• alburyandborderken


Arguably the most popular training reward is food based.

There are so many options out there, so what do you choose?

What you choose depends on the task at hand. If its just a general treat for being the best dog in the world, then the treat can be big, or little, crunchy or soft.

However if you are looking for treats suited to training then there are some things to look for.


The smaller the better. You want to aim for treats that are pea sized or smaller. Your dog will respond to food based rewards no matter the size of the treat.


The reward needs to be squishy and quick to chew. If your dog needs to stop to chew then your rate of reward will drop and the flow of your training will be impacted. Quick rapid rewarding is better at the start of your training journey to ensure you achieve maximum reinforcement.


Training sessions are the time to bring out the special food. You want your dog to anticipate their training sessions with excitement. While your dog may work for 1/2 a cup of their dry food they get for dinner, they will be more inclined to want to work hard if the food based reward is exciting. Think roast chicken, cheese or liver!

Examples of food based rewards

Dog rolls

Dog rolls from the cold section of your supermarket or pet store are great for training treats. They tend to be full of flavour and the dogs love them. They are soft and easy for you to cut to size meaning you will get so many training treats out of one 2kg roll.

Look for rolls that are firm as it wont leave as much of a mess in your hands. Prime 100 is really good and for those dogs with food allergies it can be helpful.

food balls

Again found in the cold section of your supermarket, the food balls are already made into smaller sizes than your dog roll, this requires less preparation by the human. Your dog will hate me for this but they don't have to get the whole ball as a reward. The squishy nature of this treat means you can make them even smaller. I really like to use these when I am working on something that requires duration such as a stretch. I can smoosh it up in my hand meaning my dog needs to lick at it while stretching.

Other really good options are:

  • Cheese - get the block cheese and cut it up

  • Roast chicken - cut off however much you need and you can either cut it up further or shred it

  • Hot dogs - cut them up into quarters lengthwise and then into smaller pieces.

Wont my dog get fat?!

No your dog wont get fat as long as you do the following:

  • Keep training sessions short. You will find it more beneficial to train for 5 minutes at a time several times per day rather than in 1 bulk block. You will not be able to over treat in this time.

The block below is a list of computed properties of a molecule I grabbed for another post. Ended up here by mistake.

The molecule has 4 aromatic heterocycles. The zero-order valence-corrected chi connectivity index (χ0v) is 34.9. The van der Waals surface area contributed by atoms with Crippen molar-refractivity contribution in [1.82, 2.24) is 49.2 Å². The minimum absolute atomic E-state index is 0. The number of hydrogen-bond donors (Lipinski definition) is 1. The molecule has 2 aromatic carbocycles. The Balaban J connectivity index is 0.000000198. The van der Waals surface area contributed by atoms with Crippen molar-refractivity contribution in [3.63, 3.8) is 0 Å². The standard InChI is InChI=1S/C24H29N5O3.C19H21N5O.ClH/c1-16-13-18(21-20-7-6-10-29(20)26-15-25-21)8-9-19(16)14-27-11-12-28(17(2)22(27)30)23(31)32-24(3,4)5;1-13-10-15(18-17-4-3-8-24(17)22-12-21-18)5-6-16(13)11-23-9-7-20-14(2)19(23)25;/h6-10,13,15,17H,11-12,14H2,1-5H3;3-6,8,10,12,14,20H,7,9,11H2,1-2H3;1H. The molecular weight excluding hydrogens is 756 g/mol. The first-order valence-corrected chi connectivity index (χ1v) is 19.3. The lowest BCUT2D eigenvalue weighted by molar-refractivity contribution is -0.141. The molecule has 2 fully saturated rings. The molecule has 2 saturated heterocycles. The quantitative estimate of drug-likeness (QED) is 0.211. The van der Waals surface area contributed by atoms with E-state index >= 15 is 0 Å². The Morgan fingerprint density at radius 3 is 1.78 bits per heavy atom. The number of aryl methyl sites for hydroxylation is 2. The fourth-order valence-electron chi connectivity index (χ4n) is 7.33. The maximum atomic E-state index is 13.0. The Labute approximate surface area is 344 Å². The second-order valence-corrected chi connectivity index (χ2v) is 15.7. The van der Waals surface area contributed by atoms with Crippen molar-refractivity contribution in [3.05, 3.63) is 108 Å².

• Reduce the size of your dogs main meal. If you have done a treat heavy training session, you can deduct food from your dogs main meal. Over the day they have not lost out calorie wise, however your dog may not agree.

  • Keep treat sizes small. Overall your dog wont have eaten too much in a raining session.

  • Regular exercise. This is good for your dogs mental and physical health.

Basic Liver Treat Recipe

Maybe you have a dog that has food intolerance and you want to control what is in their food, perhaps you like cooking and making treats from scratch or maybe you just want to try something different, below is a recipe for liver based dog treats. Please note liver can be quite rich so make sure our dog doesn't get too much per training session. The other bonus of this recipe is it freezes very well.

The amount you make depends on the volume of ingredients you use. You can add other things such as veggies, steamed sweet potato is fantastic, or pureed fruit. Note if you do add a lot of veggies, it may make the mixture extra watery, if that happens then just add more flour.

The flour can be substituted with other non gluten type flour like rice flour if you prefer. The amount of flour needed will depend on the consistency you want. Less flour makes it more fudge like where as more flour can make it more cake like.


Liver (or other organ meat)

1 egg

1 tablespoon olive oil (or less if liver is small)

Flour (enough to thicken)

Any additional items such as steamed veggies (if you want it)


  • Preheat oven to 180

  • Blend up the liver until it is liquid

  • Add egg, oil and any steamed veggies and blend in a food processor or mix by hand

  • Add enough flour to achieve the constancy you want. If you add too much, add some water.

  • Pour into a greased and floured baking pan. I have found baking paper tends to stick to the liver cake.

  • Bake until a skewer or fork comes out clean. It will help if you poke it a few times with a fork to ensure it doesn't have bubbles trapped into it creating a flaky top layer -more likely to occur if its a very wet mix.

  • Let cool

  • Cut up into small treats and freeze if you want to.

If you have never cooked with liver before, beware it smells when its cooking, but your dog will really appreciate the effort you made.

The size of the baking dish you use is up to you. I prefer flat baking sheets.


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